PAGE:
By: J.J. Jerome
Publication Date: November 1, 2022
Reviewed by: Barbara Bamberger Scott
In his new book Evolution Ended: The Consequences Have Just Begun, author J. J. Jerome has composed a portrait of world history focused strongly on the United States, demonstrating that survival of the fittest as a conceptual guideline for human progress is gradually giving way to a model that embraces unity, yet may soon erupt into the ultimate disunity of civil war.
Jerome begins with a picture of the US in the “cool” 1960s, with John F. Kennedy at the helm, hippies tuning in and dropping out, and a radical invention that would give ultimate control of a major human activity to all who chose to use it – birth control. Throughout humankind’s prior history, the alpha male ruled; his ability to defend himself and his family was key to significant life events – mating, warfare, and governance. Production of and survival of offspring is a basic key to evolution, but today we see an entirely different template than that which existed in the 1960s: children are not allowed to wander outdoors on their own, neighbors are reluctant to interfere in a crisis, and almost half of all marriages end in divorce. Mating is done online, without the physical cues that might affect one’s deeper sensitivities; computers and cell phones allow everyone to express conspiracy theories and cast every new leader in a shaded view.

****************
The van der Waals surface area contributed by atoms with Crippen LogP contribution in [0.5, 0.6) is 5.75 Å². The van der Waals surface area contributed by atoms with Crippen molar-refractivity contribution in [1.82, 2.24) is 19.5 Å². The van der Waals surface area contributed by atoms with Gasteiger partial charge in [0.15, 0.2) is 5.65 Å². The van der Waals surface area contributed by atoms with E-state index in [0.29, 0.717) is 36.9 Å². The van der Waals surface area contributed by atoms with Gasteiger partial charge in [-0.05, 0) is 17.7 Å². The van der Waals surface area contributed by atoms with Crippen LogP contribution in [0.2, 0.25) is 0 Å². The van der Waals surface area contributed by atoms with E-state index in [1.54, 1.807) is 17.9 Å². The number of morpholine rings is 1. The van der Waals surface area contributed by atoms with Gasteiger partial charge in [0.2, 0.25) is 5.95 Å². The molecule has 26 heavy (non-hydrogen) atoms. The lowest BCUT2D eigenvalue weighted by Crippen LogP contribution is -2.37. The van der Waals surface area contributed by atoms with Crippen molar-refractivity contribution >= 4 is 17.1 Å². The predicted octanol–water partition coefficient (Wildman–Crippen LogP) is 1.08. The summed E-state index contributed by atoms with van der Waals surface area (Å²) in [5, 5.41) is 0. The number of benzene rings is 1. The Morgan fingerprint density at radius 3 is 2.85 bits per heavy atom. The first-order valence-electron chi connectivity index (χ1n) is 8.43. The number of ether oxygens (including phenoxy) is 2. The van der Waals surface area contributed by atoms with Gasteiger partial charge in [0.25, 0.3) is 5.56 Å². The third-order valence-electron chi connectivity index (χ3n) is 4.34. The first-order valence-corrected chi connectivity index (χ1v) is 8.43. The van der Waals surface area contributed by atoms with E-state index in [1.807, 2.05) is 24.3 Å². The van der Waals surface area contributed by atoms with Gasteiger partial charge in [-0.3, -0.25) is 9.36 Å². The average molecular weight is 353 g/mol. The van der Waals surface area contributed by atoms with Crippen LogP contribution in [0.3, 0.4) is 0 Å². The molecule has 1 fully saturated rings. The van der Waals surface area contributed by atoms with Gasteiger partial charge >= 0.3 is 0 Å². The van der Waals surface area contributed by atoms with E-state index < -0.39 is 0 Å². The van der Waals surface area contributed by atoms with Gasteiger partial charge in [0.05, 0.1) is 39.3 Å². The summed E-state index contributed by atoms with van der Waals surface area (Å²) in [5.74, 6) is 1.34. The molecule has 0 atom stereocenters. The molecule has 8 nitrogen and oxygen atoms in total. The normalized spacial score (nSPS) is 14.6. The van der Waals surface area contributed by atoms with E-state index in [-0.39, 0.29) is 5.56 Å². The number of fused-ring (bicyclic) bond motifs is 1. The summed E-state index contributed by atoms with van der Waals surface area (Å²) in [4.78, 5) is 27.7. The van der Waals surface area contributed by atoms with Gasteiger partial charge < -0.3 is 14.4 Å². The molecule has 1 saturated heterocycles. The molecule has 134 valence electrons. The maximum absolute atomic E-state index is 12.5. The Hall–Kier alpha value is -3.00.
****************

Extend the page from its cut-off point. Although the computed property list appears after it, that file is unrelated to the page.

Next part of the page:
Jerome examines the hierarchy of alpha, omega and beta personality types, the structure of the brain with the hindbrain, the most basic physical awareness, followed by the mammal or midbrain with its higher intuitive senses, and the forebrain, that brings such advances as written language. He is remarkably objective in positing the differences between America’s two main political parties and the advantages and drawbacks of both, as well as the positive and negative points of science, religion and social media. America, the first government to institute the rule of law above the rule of men, has become a nation at peace with all others, yet a place where children are not safe at school and there is a huge stockpile of privately owned weapons. Some observers predict civil war. Jerome quietly concludes that “it’s not the strongest or the smartest to survive, but the ones that adapt most quickly to their environment.” With our environment, including its climate as well as its complex social/political/technological factors, changing so rapidly, it is time for the cautious contemplation that Jerome introduces.
Quill says: Author Jerome gives readers scope to carefully consider the dangers inherent in the direction that technologies and philosophies in this age may lead us, by describing how they evolved and what they might mean for our future.
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